Ninth-grader Martin Schulz clutched an American flag while waiting Sunday for an event he had never seen in his native Stuttgart, Germany – a parade to honor war veterans.
His host mother, Kristin Hoog, said she explained that taking Schulz to the Lexington County Veterans Parade was part of an American experience of acknowledging the sacrifice of the nation’s service members.
“It has more impact when you do it with such a large group of people,” said Hoog, whose family lined Main Street in Lexington like hundreds of others.
Floats with veterans and mothers of deployed service members, sandwiched between high school marching bands, rolled past cheering families and flag-waving children.
Anna Oliver, 11, made signs with her Girl Scout troop, including one that read: “We wear green & we thank you.” Her troop has written letters to a pair of Lexington natives who were going through Army basic training and sent care packages with playing cards, candy and toiletries to overseas service members.
“They help us exercise our rights so that we can vote,” Oliver, a Lexington sixth-grader, said just before a biplane soared overhead to signal the start of the parade. “And they help keep our country free of evil.”
Lt. Col. Drew Brown, who has served in the Army since 1986, said he believes more people have pride in veterans after a decade ofin the Middle East. Brown – who has spent four tours in Afghanistan, Iraq and Kuwait – removed his cap every time a color guard carrying flags marched past where he stood.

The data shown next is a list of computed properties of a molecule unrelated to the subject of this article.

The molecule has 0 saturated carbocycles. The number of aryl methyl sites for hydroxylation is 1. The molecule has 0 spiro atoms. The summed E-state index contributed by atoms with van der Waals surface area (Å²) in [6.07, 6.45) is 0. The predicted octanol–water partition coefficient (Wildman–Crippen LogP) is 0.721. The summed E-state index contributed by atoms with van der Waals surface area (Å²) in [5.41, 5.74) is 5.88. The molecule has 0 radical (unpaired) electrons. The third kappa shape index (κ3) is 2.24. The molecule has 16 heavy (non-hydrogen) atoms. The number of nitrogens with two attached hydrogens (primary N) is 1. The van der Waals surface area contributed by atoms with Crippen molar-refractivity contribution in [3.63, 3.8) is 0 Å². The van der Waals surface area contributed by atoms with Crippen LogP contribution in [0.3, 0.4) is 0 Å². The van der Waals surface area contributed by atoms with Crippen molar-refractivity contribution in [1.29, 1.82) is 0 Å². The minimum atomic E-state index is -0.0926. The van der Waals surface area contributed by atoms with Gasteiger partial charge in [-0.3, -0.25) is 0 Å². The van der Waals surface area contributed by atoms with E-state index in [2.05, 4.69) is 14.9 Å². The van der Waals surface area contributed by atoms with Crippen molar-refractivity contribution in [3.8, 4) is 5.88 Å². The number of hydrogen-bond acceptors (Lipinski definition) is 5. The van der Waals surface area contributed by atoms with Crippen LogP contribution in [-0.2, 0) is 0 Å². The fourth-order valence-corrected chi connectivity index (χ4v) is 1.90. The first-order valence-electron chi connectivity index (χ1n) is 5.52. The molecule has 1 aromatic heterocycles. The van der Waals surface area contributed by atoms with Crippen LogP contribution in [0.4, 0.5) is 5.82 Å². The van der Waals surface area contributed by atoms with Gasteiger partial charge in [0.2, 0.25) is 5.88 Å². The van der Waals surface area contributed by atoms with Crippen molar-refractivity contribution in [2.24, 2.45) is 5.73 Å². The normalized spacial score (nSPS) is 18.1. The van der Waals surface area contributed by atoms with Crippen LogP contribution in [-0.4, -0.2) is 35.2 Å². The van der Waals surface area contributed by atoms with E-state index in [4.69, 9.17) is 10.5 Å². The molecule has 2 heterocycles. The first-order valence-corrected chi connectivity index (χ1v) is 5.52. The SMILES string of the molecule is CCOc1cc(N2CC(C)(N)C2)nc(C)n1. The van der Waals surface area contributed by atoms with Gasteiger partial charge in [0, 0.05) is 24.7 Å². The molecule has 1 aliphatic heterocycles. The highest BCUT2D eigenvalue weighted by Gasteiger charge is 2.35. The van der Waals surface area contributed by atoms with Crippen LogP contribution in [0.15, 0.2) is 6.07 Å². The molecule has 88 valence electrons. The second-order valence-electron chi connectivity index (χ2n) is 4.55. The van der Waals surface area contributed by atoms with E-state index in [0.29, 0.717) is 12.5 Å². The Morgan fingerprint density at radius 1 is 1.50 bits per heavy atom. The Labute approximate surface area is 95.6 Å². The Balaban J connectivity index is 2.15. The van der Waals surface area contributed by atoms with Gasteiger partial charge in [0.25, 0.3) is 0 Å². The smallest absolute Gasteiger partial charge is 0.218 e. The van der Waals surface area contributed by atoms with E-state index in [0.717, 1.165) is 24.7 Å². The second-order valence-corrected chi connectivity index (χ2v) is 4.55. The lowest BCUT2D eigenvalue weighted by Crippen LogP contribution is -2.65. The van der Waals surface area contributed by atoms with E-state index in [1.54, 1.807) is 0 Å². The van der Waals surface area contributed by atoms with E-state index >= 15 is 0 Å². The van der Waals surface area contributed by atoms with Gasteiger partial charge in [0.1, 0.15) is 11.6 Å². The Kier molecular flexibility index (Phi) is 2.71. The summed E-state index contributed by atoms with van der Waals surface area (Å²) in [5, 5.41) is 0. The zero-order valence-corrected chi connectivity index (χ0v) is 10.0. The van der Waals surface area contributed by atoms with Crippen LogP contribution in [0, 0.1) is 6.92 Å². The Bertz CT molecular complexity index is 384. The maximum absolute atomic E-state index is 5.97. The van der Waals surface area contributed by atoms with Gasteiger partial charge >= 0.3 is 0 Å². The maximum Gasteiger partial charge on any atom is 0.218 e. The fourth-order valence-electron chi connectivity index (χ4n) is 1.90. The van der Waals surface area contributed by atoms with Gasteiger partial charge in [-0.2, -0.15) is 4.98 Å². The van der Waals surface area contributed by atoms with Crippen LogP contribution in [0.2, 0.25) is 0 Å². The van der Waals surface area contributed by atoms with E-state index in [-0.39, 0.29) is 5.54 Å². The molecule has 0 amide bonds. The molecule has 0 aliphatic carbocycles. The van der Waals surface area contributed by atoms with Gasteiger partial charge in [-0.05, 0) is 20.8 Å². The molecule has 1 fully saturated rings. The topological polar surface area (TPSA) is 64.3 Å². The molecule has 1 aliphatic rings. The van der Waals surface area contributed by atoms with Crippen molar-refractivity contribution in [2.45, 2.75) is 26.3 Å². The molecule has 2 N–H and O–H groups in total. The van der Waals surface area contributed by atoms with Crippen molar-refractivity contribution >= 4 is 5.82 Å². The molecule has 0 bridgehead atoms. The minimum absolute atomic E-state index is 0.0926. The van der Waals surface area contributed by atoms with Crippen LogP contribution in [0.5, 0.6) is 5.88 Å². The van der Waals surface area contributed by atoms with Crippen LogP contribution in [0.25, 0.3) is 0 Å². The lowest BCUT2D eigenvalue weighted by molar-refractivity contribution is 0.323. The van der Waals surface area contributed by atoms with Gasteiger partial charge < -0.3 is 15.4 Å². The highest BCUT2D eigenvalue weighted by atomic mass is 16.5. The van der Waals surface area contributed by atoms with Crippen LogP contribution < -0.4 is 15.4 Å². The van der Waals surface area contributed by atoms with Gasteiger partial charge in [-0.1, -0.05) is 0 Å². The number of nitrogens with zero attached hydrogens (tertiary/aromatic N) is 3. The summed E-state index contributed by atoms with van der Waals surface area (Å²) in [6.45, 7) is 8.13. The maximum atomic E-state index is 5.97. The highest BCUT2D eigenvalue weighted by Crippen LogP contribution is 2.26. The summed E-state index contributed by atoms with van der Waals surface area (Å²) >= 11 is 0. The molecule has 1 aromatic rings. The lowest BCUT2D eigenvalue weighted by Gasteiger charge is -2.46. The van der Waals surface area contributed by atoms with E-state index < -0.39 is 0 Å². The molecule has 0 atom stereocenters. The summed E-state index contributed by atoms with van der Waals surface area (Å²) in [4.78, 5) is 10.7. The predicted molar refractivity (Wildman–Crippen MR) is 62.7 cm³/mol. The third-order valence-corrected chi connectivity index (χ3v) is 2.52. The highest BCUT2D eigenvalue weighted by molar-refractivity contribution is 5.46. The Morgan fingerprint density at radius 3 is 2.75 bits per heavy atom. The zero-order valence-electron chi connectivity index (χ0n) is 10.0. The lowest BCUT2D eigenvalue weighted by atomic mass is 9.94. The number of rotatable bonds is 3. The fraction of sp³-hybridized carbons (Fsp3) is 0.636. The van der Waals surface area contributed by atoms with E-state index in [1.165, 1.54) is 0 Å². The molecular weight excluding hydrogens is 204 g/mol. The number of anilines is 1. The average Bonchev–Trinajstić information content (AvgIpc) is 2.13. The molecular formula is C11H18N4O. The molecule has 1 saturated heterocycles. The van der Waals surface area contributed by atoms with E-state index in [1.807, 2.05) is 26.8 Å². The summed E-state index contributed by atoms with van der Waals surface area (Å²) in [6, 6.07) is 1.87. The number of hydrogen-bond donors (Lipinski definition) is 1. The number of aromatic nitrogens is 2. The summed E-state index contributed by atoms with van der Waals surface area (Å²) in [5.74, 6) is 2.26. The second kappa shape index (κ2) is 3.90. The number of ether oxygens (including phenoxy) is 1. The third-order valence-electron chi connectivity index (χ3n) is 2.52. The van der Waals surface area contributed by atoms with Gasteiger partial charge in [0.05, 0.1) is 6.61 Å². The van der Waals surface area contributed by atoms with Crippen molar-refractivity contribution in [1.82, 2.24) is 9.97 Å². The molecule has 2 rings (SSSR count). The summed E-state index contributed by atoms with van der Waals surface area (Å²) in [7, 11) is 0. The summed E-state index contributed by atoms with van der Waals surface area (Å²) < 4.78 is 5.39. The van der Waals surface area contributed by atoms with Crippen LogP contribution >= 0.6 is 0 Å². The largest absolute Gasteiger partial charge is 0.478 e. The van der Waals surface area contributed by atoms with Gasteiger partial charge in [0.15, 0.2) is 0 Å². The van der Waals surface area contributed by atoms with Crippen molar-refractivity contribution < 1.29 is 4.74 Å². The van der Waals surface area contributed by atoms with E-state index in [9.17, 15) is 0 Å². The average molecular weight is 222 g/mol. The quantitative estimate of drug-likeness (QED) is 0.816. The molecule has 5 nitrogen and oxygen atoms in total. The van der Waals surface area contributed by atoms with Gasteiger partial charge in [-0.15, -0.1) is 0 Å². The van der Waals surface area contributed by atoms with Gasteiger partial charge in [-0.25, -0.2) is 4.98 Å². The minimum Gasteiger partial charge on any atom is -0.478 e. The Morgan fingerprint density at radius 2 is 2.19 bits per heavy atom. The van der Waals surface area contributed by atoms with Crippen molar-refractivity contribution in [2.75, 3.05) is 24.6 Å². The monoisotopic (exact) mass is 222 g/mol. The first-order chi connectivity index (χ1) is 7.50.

“I think there was some guilt over how Vietnam (War) veterans were treated,” he said.
Leonard Hanham, a Vietnam War-era Air Force veteran, said he thinks that current service members and most recent veterans should get the same appreciation as older generation warriors.
“They’re doing more tours before they get out,” the Gilbert resident said, noting the limits on tours during Vietnam. “And they have more a chance to experience (post-traumatic stress) issues.”
Veterans were invited to a church service after the parade at St. Stephen’s Evangelical Lutheran Church. As much as he appreciated the overall outpouring for veterans, Hanham said he was especially glad to see so many children at the parade.
“They don’t know what we gave up to help the country,” he said. “They’ll learn.”